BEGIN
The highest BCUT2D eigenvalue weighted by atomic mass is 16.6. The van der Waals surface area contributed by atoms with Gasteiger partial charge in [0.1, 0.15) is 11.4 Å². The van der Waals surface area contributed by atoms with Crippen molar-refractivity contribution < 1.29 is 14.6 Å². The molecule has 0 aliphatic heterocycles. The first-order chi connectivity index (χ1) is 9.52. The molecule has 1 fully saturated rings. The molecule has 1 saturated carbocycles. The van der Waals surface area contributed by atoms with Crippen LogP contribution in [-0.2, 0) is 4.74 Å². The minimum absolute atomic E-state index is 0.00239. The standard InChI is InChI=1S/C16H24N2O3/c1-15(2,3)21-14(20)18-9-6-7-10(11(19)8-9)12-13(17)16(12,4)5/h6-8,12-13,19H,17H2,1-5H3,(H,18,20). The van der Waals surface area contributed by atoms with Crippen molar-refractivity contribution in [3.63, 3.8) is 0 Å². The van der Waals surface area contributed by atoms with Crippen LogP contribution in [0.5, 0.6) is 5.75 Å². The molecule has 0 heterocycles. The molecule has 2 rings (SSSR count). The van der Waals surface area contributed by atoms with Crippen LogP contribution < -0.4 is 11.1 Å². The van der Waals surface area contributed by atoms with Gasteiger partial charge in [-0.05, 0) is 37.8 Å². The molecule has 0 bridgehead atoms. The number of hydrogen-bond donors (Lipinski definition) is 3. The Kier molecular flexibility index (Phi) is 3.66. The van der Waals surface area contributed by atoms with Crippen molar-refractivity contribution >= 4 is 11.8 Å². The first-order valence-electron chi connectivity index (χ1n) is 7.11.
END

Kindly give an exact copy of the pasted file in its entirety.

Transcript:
The highest BCUT2D eigenvalue weighted by atomic mass is 16.6. The van der Waals surface area contributed by atoms with Gasteiger partial charge in [0.1, 0.15) is 11.4 Å². The van der Waals surface area contributed by atoms with Crippen molar-refractivity contribution < 1.29 is 14.6 Å². The molecule has 0 aliphatic heterocycles. The first-order chi connectivity index (χ1) is 9.52. The molecule has 1 fully saturated rings. The molecule has 1 saturated carbocycles. The van der Waals surface area contributed by atoms with Crippen LogP contribution in [-0.2, 0) is 4.74 Å². The minimum absolute atomic E-state index is 0.00239. The standard InChI is InChI=1S/C16H24N2O3/c1-15(2,3)21-14(20)18-9-6-7-10(11(19)8-9)12-13(17)16(12,4)5/h6-8,12-13,19H,17H2,1-5H3,(H,18,20). The van der Waals surface area contributed by atoms with Crippen molar-refractivity contribution in [3.63, 3.8) is 0 Å². The van der Waals surface area contributed by atoms with Crippen LogP contribution in [0.5, 0.6) is 5.75 Å². The molecule has 0 heterocycles. The molecule has 2 rings (SSSR count). The van der Waals surface area contributed by atoms with Crippen LogP contribution < -0.4 is 11.1 Å². The van der Waals surface area contributed by atoms with Gasteiger partial charge in [-0.05, 0) is 37.8 Å². The molecule has 0 bridgehead atoms. The number of hydrogen-bond donors (Lipinski definition) is 3. The Kier molecular flexibility index (Phi) is 3.66. The van der Waals surface area contributed by atoms with Crippen molar-refractivity contribution >= 4 is 11.8 Å². The first-order valence-electron chi connectivity index (χ1n) is 7.11.